Birthday Lessons

In late October Helen and I flew to the mid-Hudson Valley in New York State, a place which had cradled us for some thirty years, to celebrate my 80th birthday. We could have waited until late December to celebrate the occasion (the actual date), but flying in mid-winter is likely to subject travelers to weather delays, cancellations, and white knuckle flights. By staging the event in late October, the weather added to the fabled colors of the Catskills, their parting gift before winter.

Helen and I were returning to the communities where we had worked, raised our children, made our closest friends, and prepared for retirement. 

Helen has a genius for bringing our East Coast friends together in environments that are warm and welcoming. It’s hard work - and she pulls the gatherings together with warmth and love. To me it had the feeling of a courtesy lap around the track as friends offered stories, experiences, and interactions from our past, some of which I remembered and some of which I wish had been true.

For weeks before we traveled East, Helen had been rummaging through boxes of photographs that reflected our recorded history. She selected some twenty images. The final cut included images my dad had taken of me when I was five, as well as family images of my mother and my brother. Some of those images are more than 75 years old. In one photograph, I am holding my two daughters in my hands and in another image both girls are resting in my lap. I think to myself  “how young he looks.” The camera has captured me at thirty. I am growing older but with a casualness that belies how quickly we change.

As I chuckle at the memories these pictures evoke, I see that Helen has included a photograph of my giving a talk at the Sanctuary, a retreat facility on the grounds of the Omega Institute where I worked for more than twenty years. I see that my facial hair now includes a mustache and short beard. My daughters are part of the twenty photographs selected by Helen. Their images cut across a wide swath of their history- first as babies, then as pre-teens, and lastly as as young women with husbands. When I study these candid shots, I still think – “how young he looks.” Finally there is a photo of my sixteen year old granddaughter – Natalia. In two images my arm is around her. I am savoring the intimacy in both pictures.  I think to myself “how old he looks.” I imagine Natalia thinks the same.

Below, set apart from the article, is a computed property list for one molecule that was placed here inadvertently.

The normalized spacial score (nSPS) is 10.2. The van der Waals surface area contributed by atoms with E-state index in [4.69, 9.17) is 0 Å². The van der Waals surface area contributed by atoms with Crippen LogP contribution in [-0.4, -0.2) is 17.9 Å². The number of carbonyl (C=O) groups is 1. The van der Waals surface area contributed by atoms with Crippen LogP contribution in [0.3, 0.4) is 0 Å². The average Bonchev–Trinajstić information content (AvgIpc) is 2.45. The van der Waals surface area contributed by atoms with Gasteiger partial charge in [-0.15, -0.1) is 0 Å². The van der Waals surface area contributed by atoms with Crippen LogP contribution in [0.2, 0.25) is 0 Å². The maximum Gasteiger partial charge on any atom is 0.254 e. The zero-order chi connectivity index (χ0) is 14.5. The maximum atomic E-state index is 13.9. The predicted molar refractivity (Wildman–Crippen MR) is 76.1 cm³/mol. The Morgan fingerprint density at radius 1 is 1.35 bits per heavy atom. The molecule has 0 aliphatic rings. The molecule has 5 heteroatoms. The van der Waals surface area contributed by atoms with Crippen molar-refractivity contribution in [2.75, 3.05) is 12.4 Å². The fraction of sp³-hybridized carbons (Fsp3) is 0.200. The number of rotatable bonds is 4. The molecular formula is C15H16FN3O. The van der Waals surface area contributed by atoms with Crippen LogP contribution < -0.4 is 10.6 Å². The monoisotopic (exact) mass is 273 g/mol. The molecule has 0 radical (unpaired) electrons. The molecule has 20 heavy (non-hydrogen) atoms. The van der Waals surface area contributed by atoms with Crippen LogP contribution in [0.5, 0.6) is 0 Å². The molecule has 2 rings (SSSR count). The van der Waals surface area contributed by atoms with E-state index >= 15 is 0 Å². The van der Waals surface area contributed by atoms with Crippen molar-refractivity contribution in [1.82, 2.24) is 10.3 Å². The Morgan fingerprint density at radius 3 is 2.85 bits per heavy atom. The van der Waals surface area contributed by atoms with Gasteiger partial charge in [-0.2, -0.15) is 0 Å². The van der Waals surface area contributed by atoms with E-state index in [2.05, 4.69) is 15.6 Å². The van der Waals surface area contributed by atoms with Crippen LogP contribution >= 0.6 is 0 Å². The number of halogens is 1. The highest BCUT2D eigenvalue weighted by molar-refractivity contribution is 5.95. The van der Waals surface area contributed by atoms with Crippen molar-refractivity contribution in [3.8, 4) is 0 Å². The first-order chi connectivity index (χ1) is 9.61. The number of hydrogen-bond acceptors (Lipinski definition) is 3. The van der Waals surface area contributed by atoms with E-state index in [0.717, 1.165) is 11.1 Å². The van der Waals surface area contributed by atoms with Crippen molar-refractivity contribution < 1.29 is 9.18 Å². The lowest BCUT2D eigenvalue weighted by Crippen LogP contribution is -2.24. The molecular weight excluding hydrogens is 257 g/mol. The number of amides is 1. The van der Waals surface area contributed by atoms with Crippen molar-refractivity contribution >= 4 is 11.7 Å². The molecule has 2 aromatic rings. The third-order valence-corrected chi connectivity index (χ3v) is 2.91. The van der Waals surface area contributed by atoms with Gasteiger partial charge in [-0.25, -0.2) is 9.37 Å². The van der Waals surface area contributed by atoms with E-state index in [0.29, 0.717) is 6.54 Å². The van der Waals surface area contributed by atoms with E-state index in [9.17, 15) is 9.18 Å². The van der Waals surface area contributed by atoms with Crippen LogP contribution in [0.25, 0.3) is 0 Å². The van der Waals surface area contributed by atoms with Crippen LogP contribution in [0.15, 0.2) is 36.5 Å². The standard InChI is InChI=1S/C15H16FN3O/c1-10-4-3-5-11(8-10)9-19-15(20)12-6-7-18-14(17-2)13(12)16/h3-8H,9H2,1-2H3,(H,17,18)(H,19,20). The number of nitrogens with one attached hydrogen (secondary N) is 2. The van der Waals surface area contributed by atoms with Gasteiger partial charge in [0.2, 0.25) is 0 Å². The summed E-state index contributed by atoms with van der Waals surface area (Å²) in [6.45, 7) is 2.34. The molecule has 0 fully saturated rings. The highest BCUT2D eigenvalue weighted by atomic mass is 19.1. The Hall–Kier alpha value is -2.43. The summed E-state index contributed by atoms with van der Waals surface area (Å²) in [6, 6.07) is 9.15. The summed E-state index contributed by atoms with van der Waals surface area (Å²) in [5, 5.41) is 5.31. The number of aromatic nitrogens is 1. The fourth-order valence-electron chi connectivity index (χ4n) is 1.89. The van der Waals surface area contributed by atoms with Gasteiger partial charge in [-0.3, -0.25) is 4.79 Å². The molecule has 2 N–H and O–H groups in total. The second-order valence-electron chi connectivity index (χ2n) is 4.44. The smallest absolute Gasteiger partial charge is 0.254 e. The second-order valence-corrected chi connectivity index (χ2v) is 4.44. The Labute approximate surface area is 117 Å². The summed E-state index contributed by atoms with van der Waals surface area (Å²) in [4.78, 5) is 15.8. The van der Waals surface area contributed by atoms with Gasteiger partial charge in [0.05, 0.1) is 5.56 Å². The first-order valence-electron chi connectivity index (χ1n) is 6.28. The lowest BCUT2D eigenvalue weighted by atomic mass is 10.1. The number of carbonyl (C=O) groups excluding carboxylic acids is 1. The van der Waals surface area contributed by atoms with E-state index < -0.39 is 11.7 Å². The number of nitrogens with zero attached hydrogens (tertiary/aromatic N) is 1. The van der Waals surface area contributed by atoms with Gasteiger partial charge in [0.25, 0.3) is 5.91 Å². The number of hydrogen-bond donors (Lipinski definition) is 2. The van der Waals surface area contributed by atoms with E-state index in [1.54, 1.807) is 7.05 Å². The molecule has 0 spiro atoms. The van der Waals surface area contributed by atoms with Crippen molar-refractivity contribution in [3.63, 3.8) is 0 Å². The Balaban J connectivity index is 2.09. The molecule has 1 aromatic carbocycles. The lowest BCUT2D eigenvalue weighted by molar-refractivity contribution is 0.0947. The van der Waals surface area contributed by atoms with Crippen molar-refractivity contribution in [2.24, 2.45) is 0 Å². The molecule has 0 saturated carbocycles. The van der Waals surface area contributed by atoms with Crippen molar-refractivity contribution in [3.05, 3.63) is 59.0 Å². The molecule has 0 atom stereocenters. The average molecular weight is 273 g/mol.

Helen’s selections show a pictorial gambol through a life that is now more complete than incomplete. Regrets morph into acceptance and acceptance piques memory. In turn, memory stokes emotions, and emotions form an interlink with history. In the end, all we have is our history – in this case his-story.

Do those twenty photographs tell my story – those people closest to me, the ones that understood my aspirations and values, those who were part of my orbit when I was deciding on where I wanted to live, who would be my life partner, what would be my life’s work, how would I grow, what influence would I have in the lives of others?

Would a different twenty photographs tell a story that is substantially different, or just add color and hue to the same story These questions make the difference between biography and memoir. Biography requires someone else to find the right twenty photographs in order to capture the essence of your architecture. Memoir involves self-reflection, self-protection, and self-confession. With memoir, each photograph is air brushed, doctored, fabricated, and focused, until there emerges a story you can live with. It may be gentler or harsher than a biography. If it doesn’t fully express who you are, at least it describes who you wanted to be.

Everybody starts work somewhere, and what you learn, what you teach, and what you explore, become part of the twenty photographs that reflect your life. Work takes place in cultures run by those already there. You can either blend in, rail against values that clash with your own, learn on the job, or search for an environment where workplace values and your own beliefs intersect. 

Home is the environment where you have the greatest opportunity to shape, mold, experiment, listen, learn, and practice the values that matter most to you.  All of those qualities need time and space to flourish. Too often the loudest voices get the greatest allocation of time while the neediest voices get shut out –if not shut down. How much time do you spend on self-discovery, how much time do you devote to family, to work, to serving others? Small voices need three qualities: trust in order to be heard; love in order to be felt; and safety in order to be seen. These voices influence your path and your priorities, and how you allocate time describes the person you are at the moment the photograph is taken. 

Find the twenty expressions of your life that have mattered the most and lay them out. Is there humor in those photos? Sorrow? Joy? Longing? Fulfillment? Disappointment? Innocence? Commitment? Service? Daring? Hope? Love? Holiness?

I write this essay on the eve of my eightieth birthday. I look at my twenty photographs and ask myself “What’s missing?” “What’s present?” “What’s next?”

So long as you draw a breath, you are practicing your values. Use them to make a difference. Even if age has limited the ways you can now express your values, try anyway. Use those values to help others. Be engaged. Stay relevant. Stop counting the minutes of your life that have gone by. Focus on the ones you have left.

George Kaufman

December 2018 ©

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